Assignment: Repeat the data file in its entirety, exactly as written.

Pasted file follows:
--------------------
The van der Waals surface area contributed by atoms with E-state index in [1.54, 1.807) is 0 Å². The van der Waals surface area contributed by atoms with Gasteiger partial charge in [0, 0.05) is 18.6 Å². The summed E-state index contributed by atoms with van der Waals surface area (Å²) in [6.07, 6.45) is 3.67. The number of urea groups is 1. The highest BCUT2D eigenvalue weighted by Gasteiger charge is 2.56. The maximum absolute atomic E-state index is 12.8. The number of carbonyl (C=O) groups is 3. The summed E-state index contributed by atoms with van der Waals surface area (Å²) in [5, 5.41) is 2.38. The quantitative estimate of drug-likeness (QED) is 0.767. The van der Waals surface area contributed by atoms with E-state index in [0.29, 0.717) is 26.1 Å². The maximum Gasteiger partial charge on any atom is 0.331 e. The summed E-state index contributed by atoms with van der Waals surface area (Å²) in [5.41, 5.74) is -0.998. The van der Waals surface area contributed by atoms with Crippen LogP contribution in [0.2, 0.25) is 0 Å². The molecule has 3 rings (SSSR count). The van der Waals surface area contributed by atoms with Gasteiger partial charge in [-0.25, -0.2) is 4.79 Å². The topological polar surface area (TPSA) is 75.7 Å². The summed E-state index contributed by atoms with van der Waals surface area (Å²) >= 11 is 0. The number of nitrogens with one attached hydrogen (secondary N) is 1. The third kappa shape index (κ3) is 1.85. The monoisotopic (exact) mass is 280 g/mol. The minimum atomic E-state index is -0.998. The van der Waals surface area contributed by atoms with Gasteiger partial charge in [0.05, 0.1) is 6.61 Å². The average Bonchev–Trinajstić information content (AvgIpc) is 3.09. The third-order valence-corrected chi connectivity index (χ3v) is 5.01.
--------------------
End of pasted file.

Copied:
The van der Waals surface area contributed by atoms with E-state index in [1.54, 1.807) is 0 Å². The van der Waals surface area contributed by atoms with Gasteiger partial charge in [0, 0.05) is 18.6 Å². The summed E-state index contributed by atoms with van der Waals surface area (Å²) in [6.07, 6.45) is 3.67. The number of urea groups is 1. The highest BCUT2D eigenvalue weighted by Gasteiger charge is 2.56. The maximum absolute atomic E-state index is 12.8. The number of carbonyl (C=O) groups is 3. The summed E-state index contributed by atoms with van der Waals surface area (Å²) in [5, 5.41) is 2.38. The quantitative estimate of drug-likeness (QED) is 0.767. The van der Waals surface area contributed by atoms with E-state index in [0.29, 0.717) is 26.1 Å². The maximum Gasteiger partial charge on any atom is 0.331 e. The summed E-state index contributed by atoms with van der Waals surface area (Å²) in [5.41, 5.74) is -0.998. The van der Waals surface area contributed by atoms with Crippen LogP contribution in [0.2, 0.25) is 0 Å². The molecule has 3 rings (SSSR count). The van der Waals surface area contributed by atoms with Gasteiger partial charge in [-0.25, -0.2) is 4.79 Å². The topological polar surface area (TPSA) is 75.7 Å². The summed E-state index contributed by atoms with van der Waals surface area (Å²) >= 11 is 0. The number of nitrogens with one attached hydrogen (secondary N) is 1. The third kappa shape index (κ3) is 1.85. The monoisotopic (exact) mass is 280 g/mol. The minimum atomic E-state index is -0.998. The van der Waals surface area contributed by atoms with Gasteiger partial charge in [0.05, 0.1) is 6.61 Å². The average Bonchev–Trinajstić information content (AvgIpc) is 3.09. The third-order valence-corrected chi connectivity index (χ3v) is 5.01.